Emerson Lake & Palmer - Reissues album review

Fourth, fifth and sixth albums in the ELP reissue program

Emerson Lake & Palmer Tarkus album cover

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The latest slew of releases come as two-CD deluxe editions, with remastered and stereo mixes of the albums courtesy of Jakko Jakszyk, plus booklets featuring rare band photos and new 2016 interviews (as well as a telling older quote from Emerson that offers an insight into his fatally self-critical nature).

Trilogy (1972, 710), its Hipgnosis sleeve positing our heroes as Mount Rushmore-ish figures of instrumental monumentalism, finds them further exploring the rock/classical interface. The Endless Enigma (Part 1) is thriller soundtrack-worthy, while (Part 2) is a sonorous fanfare for the common man. The Sheriff is the closest thing to a three-minute ditty, and From The Beginning is jarringly acoustic in this future-facing context, as though ELP had suddenly relocated to Laurel Canyon. As for Aaron Copland’s Hoedown, it compresses pyrotechnics and sci-fi sonics into three dazzling minutes.

By common consent, Brain Salad Surgery (1973, 910) is their best, or some kind of apotheosis, the tone of flamboyant rule-breaking set by the Giger artwork. The BBC deemed the opening rendition of Jerusalem sacrilegious, but from its majestic opening chords to Lake’s rousing intonation, it can’t help assuming a new poignancy in the light of the tragic events of March 2016.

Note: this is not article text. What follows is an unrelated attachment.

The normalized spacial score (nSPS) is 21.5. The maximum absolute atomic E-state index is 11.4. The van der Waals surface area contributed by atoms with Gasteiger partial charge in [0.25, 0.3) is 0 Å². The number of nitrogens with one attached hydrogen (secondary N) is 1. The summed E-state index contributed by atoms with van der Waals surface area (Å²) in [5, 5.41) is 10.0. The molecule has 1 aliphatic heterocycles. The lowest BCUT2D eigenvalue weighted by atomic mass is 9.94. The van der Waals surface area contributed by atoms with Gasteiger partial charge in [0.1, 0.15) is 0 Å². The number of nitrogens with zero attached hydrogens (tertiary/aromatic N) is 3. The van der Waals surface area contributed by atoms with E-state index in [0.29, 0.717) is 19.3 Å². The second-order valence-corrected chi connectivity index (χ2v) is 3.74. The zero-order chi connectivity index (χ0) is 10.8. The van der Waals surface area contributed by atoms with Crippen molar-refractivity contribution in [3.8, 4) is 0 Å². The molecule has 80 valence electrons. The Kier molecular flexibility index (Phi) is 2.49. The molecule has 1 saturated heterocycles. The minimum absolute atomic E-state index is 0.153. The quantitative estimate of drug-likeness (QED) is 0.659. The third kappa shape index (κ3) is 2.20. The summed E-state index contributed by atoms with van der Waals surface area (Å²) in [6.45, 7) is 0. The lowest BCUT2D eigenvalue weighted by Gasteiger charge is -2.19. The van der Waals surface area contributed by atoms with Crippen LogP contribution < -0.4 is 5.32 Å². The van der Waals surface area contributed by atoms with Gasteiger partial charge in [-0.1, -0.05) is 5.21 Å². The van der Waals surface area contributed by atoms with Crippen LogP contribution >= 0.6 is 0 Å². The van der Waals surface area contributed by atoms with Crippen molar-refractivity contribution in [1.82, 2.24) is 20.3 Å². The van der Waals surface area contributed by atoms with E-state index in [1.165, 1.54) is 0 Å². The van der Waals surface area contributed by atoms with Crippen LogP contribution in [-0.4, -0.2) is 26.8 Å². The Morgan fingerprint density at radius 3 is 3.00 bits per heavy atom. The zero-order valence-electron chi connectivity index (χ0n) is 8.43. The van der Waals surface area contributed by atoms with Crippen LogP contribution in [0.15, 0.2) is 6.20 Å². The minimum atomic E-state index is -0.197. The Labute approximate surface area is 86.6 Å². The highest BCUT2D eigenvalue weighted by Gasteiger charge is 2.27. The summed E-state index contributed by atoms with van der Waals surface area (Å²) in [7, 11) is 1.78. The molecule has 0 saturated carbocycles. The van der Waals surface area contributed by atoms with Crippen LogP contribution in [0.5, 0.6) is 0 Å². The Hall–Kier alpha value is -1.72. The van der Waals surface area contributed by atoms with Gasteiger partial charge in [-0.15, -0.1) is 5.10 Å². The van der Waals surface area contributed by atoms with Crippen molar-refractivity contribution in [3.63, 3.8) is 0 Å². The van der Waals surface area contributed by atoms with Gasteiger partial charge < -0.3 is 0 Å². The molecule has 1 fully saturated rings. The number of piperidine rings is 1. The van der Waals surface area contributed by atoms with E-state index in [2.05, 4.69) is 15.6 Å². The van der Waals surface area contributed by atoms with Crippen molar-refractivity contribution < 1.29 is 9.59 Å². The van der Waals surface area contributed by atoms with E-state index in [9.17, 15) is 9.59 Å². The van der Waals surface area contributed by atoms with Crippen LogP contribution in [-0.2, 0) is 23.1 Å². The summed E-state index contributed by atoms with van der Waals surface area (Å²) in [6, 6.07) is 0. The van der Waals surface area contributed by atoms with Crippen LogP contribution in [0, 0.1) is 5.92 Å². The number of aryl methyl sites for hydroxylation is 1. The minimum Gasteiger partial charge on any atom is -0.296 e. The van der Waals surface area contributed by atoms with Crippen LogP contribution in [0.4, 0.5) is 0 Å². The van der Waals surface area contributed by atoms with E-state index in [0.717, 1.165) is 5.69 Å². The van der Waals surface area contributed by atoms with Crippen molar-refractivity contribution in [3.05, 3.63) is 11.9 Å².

Toccata throbs with thunderous invention and a determination to push the envelope. The bloops are Kraftwerk-ish, the electro-noise unearthly, like the BBC Radiophonic Workshop in meltdown as Emerson beats Messrs Lord and Wakeman for sheer technoflash. And that’s without mentioning Still… You Turn Me On, a moment of respite and reflection; Benny The Bouncer, which is Chas & Dave go prog; and the ultimate keys/bass/drums showcase that is Karn Evil 9. ‘Roll up - see the show!’ commands Lake.

Less-than-essential live album Welcome Back My Friends… (1974, 610) allows you to do just that. Step right up, ladies and gentlemen, and witness the incredible multi-limbed musicians, playing even faster than machines!

Paul Lester

Paul Lester is the editor of Record Collector. He began freelancing for Melody Maker in the late 80s, and was later made Features Editor. He was a member of the team that launched Uncut Magazine, where he became Deputy Editor. In 2006 he went freelance again and has written for The Guardian, The Times, the Sunday Times, the Telegraph, Classic Rock, Q and the Jewish Chronicle. He has also written books on Oasis, Blur, Pulp, Bjork, The Verve, Gang Of Four, Wire, Lady Gaga, Robbie Williams, the Spice Girls, and Pink.